As I've said, early man made many tools that were useful to him. But who made the other things? He may see that a beaver can build a dam and a hutch, but it can't fashion an arrow head. The beaver eats vegetation which can't do this things, so the beaver is superior to the vegetation. He however could do what the beaver can do and much more, setting him still higher than the beaver. So if there exists things that he or people like himself can't make, it made sense that someone/something even better must have made it. Lets be clear the the Christian God with all his complexities would not have been the God dreamed up. It would have been something much simpler, and probably not called a God per-se but rather just a more advanced being. There have even been god concepts through the eons that were said to be powerful and have special abilities. But one could actually physically visit these beings. However many conveniently lived at the top of a mountain no one could get to or across the sea somewhere. The God concept you follow didn't come about until very far down the line and would be a foreign idea to these peoples. In fact, if you or I were to visit these people we would likely fit their idea of a 'god' pretty well.

But why not say a tree grows naturally? Lack of knowledge. They had no idea the leaves are green due to the chlorophyll. That it takes in carbon dioxide and let off oxygen. That didn't know that different trees and plants have different water, soil and sunlight needs for optimal growth. They didn't know why they grew, just that they did. Granted, over time these things started to become understood. But at first they weren't. Everything seemed to be cause and effect to them so they applied the same to what they didn't understand. The things they did understand was caused by someone or something. So a bigger someone or something had to be at work. A jump to conclusion due only to the fact they didn't have the same info, tools etc that we have at our disposal.
We as humans have already developed the concept of infinity. Nothing is truly infinite in nature, yet we somehow imagined it. Of course, when applied to a sentient being, it becomes riddled with self-contradictions and logical paradoxes.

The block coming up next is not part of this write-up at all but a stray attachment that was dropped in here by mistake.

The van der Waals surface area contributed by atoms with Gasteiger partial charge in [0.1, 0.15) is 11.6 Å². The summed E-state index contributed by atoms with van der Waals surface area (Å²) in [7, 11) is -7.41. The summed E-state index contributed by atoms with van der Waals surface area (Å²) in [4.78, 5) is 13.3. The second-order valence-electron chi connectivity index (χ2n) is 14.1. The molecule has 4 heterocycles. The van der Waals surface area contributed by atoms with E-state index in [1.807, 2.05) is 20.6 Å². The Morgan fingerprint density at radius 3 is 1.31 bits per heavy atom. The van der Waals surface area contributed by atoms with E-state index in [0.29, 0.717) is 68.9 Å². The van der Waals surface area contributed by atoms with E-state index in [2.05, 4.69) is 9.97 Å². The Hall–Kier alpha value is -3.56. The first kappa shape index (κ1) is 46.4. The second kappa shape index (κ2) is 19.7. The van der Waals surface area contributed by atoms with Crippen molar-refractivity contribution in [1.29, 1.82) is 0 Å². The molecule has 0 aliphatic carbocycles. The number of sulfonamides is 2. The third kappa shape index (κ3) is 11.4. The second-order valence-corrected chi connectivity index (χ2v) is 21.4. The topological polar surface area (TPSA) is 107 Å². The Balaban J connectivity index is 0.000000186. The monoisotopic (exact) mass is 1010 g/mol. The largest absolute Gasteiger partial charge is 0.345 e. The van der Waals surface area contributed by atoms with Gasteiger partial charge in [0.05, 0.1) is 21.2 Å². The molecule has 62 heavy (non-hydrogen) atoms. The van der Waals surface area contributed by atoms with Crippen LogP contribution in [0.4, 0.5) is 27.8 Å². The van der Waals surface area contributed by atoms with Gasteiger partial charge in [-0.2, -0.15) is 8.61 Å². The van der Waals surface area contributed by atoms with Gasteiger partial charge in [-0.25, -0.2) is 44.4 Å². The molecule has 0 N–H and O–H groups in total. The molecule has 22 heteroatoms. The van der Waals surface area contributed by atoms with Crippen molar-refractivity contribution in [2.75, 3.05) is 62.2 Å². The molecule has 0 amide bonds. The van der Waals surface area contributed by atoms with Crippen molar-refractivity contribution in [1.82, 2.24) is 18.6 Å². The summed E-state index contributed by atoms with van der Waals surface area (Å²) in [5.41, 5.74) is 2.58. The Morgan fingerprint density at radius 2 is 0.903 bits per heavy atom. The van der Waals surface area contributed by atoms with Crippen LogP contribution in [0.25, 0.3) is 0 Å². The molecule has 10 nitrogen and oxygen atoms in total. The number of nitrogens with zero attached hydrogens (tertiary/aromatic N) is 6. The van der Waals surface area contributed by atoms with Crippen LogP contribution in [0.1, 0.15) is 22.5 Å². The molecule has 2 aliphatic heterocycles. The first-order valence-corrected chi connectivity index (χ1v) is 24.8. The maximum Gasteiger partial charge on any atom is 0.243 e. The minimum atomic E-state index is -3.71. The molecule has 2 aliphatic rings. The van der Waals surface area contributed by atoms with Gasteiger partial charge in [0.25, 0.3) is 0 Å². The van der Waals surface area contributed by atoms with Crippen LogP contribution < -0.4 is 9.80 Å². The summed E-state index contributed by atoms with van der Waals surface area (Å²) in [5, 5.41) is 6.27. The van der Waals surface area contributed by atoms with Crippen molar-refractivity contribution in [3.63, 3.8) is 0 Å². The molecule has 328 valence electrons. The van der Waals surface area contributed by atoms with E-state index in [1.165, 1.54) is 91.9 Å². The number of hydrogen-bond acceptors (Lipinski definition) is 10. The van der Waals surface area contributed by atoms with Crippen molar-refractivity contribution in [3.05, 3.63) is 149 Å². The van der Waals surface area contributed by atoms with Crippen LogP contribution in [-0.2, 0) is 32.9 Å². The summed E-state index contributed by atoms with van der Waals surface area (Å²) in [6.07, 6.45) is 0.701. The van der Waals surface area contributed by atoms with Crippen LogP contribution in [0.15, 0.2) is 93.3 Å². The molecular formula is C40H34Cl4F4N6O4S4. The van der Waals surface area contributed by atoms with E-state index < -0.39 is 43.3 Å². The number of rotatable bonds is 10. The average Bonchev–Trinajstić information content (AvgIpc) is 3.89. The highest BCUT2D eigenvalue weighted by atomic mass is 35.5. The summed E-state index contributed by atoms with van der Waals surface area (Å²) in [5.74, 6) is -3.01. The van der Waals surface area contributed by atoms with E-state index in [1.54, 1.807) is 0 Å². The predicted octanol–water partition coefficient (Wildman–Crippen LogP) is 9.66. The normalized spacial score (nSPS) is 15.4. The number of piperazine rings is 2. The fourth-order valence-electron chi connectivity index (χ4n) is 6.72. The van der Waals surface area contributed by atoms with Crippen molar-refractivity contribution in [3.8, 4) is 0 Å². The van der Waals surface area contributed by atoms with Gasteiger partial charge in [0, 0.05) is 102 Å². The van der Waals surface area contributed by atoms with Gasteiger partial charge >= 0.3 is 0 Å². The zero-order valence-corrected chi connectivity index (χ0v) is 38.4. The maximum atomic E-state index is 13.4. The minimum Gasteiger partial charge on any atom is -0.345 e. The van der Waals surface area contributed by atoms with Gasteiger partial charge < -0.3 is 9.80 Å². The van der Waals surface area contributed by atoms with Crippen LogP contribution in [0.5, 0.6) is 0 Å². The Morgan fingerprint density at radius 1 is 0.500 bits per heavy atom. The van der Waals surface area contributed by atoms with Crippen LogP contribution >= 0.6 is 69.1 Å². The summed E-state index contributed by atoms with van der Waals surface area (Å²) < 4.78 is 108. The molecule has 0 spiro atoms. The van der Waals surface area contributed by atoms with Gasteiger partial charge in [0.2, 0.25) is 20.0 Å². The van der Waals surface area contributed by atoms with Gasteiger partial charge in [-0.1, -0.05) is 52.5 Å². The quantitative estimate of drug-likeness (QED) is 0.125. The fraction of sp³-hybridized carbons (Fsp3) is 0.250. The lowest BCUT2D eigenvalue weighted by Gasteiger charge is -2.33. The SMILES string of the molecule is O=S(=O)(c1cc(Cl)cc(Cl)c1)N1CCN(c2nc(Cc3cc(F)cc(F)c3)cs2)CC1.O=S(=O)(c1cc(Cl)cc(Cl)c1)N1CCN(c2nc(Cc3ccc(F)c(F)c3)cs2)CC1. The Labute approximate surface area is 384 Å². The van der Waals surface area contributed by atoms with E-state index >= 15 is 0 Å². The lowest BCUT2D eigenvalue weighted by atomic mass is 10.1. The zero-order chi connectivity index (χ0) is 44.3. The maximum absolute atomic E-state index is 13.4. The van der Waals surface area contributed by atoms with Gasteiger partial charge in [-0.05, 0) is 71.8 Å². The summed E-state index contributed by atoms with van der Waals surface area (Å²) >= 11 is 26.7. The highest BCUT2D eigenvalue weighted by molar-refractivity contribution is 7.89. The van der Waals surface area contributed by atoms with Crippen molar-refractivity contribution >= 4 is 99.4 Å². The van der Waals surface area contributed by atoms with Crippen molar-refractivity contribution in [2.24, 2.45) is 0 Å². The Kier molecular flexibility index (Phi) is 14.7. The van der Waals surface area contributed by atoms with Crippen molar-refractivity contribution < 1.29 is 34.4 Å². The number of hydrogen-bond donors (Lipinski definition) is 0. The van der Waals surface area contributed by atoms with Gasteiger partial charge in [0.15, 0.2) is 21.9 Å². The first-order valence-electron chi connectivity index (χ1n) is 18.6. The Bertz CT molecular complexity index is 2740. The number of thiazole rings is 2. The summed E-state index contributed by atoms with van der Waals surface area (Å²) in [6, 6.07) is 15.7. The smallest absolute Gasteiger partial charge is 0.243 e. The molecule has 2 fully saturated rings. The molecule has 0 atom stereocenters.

can you really imagine it? Can you imagine something without a top or something that has no bottom or something that has no end or beginning? Can you truly imagine it? What about imagine it enough to draw a picture of what that might look like. As you said, we have a concept of it birthed out of our numeral system. It is the unreachable number. We have a concept, but it is unimaginable.
Apparantly it isn't unimaginable:

Actually this is a picture from an alchemical text dated to 1483 and was used to represent the mathematical concept of infinity - and what is eternity but an infinite stretch of time?
That's how I've always looked at it as well, although I can now see that the concept of eternity has a much wider background than I had known - so I've learnt something.

@James: I think it could be said that a specific infinite set could have a beginning, but it would not necessarily be true for every infinite set.
I'm not physicist or anything. So i might be wrong. But I would think Einstein would disagree with "eternity is but an infinite stretch of time". Eternity would be the place where there is no time. It is the place which exists outside of time. It would actually be as if time stopped. Assuming if one should surpass the speed of light we would hence enter a realm where there is no time. Funny that the bible also says that God is light and in him there is no darkness. I would concur that God is and exists in light, a place where there is no time. He exists in eternity, which transcends time. But yet he intervenes in time. mad kool!!!
doone, This is often forgotten by theists, though they think they have all the answers and that it can't possibly be wrong we have continued to search for answers and of course the more we find out the more we find out we don't know. Props to those who take the journey.

Nowhere does it say infinity has to have a beginning.